I thought that we were finished with the “Toy Story” movies.
The fact that Pixar would go to the well for a fourth installment in the “Toy Story” universe left me shaking my head in dismay. Surely, I surmised, this is just a cynical cash grab rather than a genuine attempt to make a quality movie.
Boy was I wrong.
“Toy Story 4” is a wonderful movie that once again provides a nice assortment of laughs, thrills and heartwarming moments. It’s great to catch up with Woody (Tom Hanks), Buzz Lightyear (Tim Allen), Jessie (Joan Cusack) and all the other toys, but it’s also a hoot meeting some newcomers to the franchise. Keanu Reeves is a lot of fun playing a poseable motorcycle stuntman toy, and Jordan Peele and Keegan-Michael Key score major laughs playing a pair of plush dolls, but my favorite new character is Forky (Tony Hale).
Forky is simply a plastic fork with some googly eyes and popsicle stick feet. He isn’t the world’s flashiest toy, but since he is Bonnie’s school craft project, Woody feels the need protect him. These toys are loyal to the children who play with them, and if the little girl is having fun with a plastic fork, then Woody and his friends will do anything to protect that bond.
The problem is that Forky thinks that he is simply garbage and would be content to end up in the bin. His actions force Woody to go out into the world on an outlandish rescue mission that is both exciting and sweet. Halfway through this movie I found myself laughing at the fact that I was so anxious about the fate of a plastic fork.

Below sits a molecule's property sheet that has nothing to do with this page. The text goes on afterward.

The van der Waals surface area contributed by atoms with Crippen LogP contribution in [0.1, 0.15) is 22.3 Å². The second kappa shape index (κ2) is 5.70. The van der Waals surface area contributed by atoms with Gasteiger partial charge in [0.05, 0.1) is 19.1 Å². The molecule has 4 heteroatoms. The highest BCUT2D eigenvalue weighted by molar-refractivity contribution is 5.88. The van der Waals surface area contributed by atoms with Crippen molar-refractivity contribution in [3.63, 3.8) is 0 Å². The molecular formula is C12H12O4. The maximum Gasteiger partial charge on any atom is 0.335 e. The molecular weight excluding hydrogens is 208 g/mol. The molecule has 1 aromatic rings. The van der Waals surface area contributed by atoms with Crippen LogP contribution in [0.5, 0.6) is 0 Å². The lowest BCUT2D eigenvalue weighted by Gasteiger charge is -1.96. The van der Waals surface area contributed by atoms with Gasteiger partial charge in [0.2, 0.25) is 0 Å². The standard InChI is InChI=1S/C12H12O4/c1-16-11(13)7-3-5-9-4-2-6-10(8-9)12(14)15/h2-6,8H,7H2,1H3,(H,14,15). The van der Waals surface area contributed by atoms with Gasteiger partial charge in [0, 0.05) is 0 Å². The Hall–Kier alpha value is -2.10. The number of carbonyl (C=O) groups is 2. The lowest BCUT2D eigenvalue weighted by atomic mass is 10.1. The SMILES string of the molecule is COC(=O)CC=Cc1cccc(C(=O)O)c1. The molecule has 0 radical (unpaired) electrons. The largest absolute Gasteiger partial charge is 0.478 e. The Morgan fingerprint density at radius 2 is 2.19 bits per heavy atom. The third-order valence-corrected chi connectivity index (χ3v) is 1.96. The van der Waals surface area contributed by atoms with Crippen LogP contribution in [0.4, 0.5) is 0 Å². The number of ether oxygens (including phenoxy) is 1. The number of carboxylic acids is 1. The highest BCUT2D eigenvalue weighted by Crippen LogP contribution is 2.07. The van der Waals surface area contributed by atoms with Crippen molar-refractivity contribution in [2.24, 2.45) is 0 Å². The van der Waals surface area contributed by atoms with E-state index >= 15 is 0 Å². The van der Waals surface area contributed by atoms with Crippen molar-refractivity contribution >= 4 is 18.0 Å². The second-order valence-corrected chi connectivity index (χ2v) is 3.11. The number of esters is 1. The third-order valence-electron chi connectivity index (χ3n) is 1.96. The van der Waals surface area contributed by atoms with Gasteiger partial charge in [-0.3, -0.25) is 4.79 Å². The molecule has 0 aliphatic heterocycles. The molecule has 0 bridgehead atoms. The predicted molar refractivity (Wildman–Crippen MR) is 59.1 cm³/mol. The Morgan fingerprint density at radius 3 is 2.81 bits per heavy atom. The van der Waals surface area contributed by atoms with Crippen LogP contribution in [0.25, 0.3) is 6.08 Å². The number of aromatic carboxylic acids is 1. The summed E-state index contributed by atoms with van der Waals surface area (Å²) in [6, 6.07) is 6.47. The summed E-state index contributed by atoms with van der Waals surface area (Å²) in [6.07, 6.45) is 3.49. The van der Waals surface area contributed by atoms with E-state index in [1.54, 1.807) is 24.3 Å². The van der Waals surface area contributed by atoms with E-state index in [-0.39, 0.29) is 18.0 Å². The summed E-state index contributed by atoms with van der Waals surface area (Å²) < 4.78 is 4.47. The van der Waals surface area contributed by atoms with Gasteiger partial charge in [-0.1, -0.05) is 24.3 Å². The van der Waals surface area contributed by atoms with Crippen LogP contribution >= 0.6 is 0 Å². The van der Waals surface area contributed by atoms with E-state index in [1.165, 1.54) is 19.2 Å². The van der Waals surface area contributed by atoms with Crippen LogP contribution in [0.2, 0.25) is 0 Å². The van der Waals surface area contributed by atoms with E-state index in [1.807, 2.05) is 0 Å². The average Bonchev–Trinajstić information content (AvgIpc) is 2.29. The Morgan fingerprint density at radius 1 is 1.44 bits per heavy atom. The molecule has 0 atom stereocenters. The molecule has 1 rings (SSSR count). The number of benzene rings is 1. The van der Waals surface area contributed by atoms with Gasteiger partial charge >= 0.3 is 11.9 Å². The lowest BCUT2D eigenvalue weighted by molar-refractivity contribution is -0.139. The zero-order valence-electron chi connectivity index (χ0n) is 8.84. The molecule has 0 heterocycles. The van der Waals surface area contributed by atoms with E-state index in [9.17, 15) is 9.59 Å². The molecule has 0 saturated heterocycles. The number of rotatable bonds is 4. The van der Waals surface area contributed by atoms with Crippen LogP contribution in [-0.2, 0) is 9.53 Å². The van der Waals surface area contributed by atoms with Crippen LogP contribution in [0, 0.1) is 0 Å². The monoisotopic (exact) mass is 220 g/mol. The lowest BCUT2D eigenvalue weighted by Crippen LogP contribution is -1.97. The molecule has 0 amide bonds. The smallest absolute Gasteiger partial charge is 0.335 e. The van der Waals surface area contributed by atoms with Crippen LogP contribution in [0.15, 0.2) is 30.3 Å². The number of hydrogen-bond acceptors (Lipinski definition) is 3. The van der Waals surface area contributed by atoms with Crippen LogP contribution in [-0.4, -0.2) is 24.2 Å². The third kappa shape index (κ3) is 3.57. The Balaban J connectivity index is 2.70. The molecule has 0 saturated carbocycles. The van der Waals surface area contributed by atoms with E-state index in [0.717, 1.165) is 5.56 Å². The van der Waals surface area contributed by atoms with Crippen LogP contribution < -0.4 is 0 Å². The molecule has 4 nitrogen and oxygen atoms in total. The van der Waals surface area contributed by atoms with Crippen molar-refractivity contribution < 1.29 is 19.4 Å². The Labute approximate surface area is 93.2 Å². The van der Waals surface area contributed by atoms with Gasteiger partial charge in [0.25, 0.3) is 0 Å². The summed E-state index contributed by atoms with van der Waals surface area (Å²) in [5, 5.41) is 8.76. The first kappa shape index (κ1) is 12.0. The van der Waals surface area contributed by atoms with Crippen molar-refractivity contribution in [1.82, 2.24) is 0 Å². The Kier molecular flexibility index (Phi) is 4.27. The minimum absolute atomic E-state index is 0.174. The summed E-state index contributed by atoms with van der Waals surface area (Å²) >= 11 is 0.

I wasn’t alone. Once again, I marveled at the sea of children in the theater around me who were completely enthralled by “Toy Story 4.” They laughed and cheered throughout the adventure, and I’m pretty sure that their parents might have teared up from time to time as well.
I know that I did.
I suppose that it would be foolish to expect anything less from Pixar. Once again, the animation is state-of-the-art, and the voice acting is energetic and pitch perfect. Throw in the great story/screenplay and you have a film that is destined to become yet another beloved classic.
I hope this is the last of the “Toy Story” movies as it would be a fabulous way to wrap up the franchise. I don’t think that there’s anything more to be said with these movies, but that’s what I thought after watching “Toy Story 3.”
I was obviously wrong about that. As long as these filmmakers keep giving us great animated fare, I’ll be first in line for “Toy Story 5.”
And “Toy Story 6.”
And “Toy Story 7."
Reviews by Sean McBride, “The Movie Guy,” are published weekly in the Idaho Press and seen weekly on KFDM-TV. Sean welcomes your comments via email at email@example.com.